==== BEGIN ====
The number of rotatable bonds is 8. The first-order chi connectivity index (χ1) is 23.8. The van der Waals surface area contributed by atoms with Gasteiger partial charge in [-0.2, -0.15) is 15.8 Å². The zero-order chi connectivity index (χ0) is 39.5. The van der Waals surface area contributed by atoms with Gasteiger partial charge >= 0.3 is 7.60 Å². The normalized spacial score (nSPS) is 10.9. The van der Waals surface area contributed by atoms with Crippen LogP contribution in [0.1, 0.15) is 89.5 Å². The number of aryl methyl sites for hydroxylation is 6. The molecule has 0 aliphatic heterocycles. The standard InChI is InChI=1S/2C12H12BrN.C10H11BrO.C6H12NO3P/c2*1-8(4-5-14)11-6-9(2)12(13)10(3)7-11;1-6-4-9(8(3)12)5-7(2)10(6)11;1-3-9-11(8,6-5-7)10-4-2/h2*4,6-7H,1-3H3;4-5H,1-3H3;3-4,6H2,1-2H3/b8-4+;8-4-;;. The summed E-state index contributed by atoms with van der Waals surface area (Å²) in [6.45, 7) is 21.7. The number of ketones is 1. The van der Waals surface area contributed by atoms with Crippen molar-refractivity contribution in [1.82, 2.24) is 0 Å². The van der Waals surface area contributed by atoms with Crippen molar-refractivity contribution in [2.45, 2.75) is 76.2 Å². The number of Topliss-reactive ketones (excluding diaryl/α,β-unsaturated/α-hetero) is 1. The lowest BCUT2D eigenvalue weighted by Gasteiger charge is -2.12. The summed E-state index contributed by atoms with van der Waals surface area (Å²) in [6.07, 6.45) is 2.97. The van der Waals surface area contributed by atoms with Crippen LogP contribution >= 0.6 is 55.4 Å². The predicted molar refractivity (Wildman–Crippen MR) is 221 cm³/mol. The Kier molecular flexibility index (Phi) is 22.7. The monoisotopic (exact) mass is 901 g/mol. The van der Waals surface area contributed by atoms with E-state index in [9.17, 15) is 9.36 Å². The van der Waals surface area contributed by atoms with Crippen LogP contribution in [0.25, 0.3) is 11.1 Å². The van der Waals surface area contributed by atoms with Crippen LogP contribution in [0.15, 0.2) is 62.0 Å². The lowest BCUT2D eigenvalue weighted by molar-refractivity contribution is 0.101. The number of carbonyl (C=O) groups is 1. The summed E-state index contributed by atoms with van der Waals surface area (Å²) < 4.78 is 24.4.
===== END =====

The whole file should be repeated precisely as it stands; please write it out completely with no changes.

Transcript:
The number of rotatable bonds is 8. The first-order chi connectivity index (χ1) is 23.8. The van der Waals surface area contributed by atoms with Gasteiger partial charge in [-0.2, -0.15) is 15.8 Å². The zero-order chi connectivity index (χ0) is 39.5. The van der Waals surface area contributed by atoms with Gasteiger partial charge >= 0.3 is 7.60 Å². The normalized spacial score (nSPS) is 10.9. The van der Waals surface area contributed by atoms with Crippen LogP contribution in [0.1, 0.15) is 89.5 Å². The number of aryl methyl sites for hydroxylation is 6. The molecule has 0 aliphatic heterocycles. The standard InChI is InChI=1S/2C12H12BrN.C10H11BrO.C6H12NO3P/c2*1-8(4-5-14)11-6-9(2)12(13)10(3)7-11;1-6-4-9(8(3)12)5-7(2)10(6)11;1-3-9-11(8,6-5-7)10-4-2/h2*4,6-7H,1-3H3;4-5H,1-3H3;3-4,6H2,1-2H3/b8-4+;8-4-;;. The summed E-state index contributed by atoms with van der Waals surface area (Å²) in [6.45, 7) is 21.7. The number of ketones is 1. The van der Waals surface area contributed by atoms with Crippen molar-refractivity contribution in [1.82, 2.24) is 0 Å². The van der Waals surface area contributed by atoms with Crippen molar-refractivity contribution in [2.45, 2.75) is 76.2 Å². The number of Topliss-reactive ketones (excluding diaryl/α,β-unsaturated/α-hetero) is 1. The lowest BCUT2D eigenvalue weighted by Gasteiger charge is -2.12. The summed E-state index contributed by atoms with van der Waals surface area (Å²) in [6.07, 6.45) is 2.97. The van der Waals surface area contributed by atoms with Crippen LogP contribution >= 0.6 is 55.4 Å². The predicted molar refractivity (Wildman–Crippen MR) is 221 cm³/mol. The Kier molecular flexibility index (Phi) is 22.7. The monoisotopic (exact) mass is 901 g/mol. The van der Waals surface area contributed by atoms with E-state index in [9.17, 15) is 9.36 Å². The van der Waals surface area contributed by atoms with Crippen LogP contribution in [0.25, 0.3) is 11.1 Å². The van der Waals surface area contributed by atoms with Crippen LogP contribution in [0.15, 0.2) is 62.0 Å². The lowest BCUT2D eigenvalue weighted by molar-refractivity contribution is 0.101. The number of carbonyl (C=O) groups is 1. The summed E-state index contributed by atoms with van der Waals surface area (Å²) < 4.78 is 24.4.